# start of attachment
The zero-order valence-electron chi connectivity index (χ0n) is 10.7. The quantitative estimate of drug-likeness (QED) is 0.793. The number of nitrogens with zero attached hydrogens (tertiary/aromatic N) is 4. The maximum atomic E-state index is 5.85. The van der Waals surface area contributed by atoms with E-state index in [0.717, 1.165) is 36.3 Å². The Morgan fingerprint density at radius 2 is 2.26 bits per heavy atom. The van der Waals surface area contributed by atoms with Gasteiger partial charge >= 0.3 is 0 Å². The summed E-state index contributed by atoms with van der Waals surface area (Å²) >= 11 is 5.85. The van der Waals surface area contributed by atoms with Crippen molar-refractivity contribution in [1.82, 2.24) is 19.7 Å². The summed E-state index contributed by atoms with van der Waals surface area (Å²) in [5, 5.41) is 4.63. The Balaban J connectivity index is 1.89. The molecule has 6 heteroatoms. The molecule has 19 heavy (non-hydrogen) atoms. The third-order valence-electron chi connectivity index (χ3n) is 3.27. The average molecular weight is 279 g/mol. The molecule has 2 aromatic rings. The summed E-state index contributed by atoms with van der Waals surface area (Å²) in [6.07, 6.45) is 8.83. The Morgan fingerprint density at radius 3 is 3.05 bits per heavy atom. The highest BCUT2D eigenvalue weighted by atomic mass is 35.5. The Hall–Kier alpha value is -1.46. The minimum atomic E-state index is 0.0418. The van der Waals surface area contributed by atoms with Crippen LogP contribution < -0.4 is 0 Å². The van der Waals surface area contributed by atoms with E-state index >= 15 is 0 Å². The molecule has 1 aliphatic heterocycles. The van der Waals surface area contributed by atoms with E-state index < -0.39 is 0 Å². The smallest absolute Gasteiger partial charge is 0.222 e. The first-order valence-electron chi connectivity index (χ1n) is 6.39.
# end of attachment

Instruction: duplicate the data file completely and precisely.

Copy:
The zero-order valence-electron chi connectivity index (χ0n) is 10.7. The quantitative estimate of drug-likeness (QED) is 0.793. The number of nitrogens with zero attached hydrogens (tertiary/aromatic N) is 4. The maximum atomic E-state index is 5.85. The van der Waals surface area contributed by atoms with E-state index in [0.717, 1.165) is 36.3 Å². The Morgan fingerprint density at radius 2 is 2.26 bits per heavy atom. The van der Waals surface area contributed by atoms with Gasteiger partial charge >= 0.3 is 0 Å². The summed E-state index contributed by atoms with van der Waals surface area (Å²) >= 11 is 5.85. The van der Waals surface area contributed by atoms with Crippen molar-refractivity contribution in [1.82, 2.24) is 19.7 Å². The summed E-state index contributed by atoms with van der Waals surface area (Å²) in [5, 5.41) is 4.63. The Balaban J connectivity index is 1.89. The molecule has 6 heteroatoms. The molecule has 19 heavy (non-hydrogen) atoms. The third-order valence-electron chi connectivity index (χ3n) is 3.27. The average molecular weight is 279 g/mol. The molecule has 2 aromatic rings. The summed E-state index contributed by atoms with van der Waals surface area (Å²) in [6.07, 6.45) is 8.83. The Morgan fingerprint density at radius 3 is 3.05 bits per heavy atom. The highest BCUT2D eigenvalue weighted by atomic mass is 35.5. The Hall–Kier alpha value is -1.46. The minimum atomic E-state index is 0.0418. The van der Waals surface area contributed by atoms with Crippen LogP contribution < -0.4 is 0 Å². The van der Waals surface area contributed by atoms with E-state index >= 15 is 0 Å². The molecule has 1 aliphatic heterocycles. The van der Waals surface area contributed by atoms with E-state index < -0.39 is 0 Å². The smallest absolute Gasteiger partial charge is 0.222 e. The first-order valence-electron chi connectivity index (χ1n) is 6.39.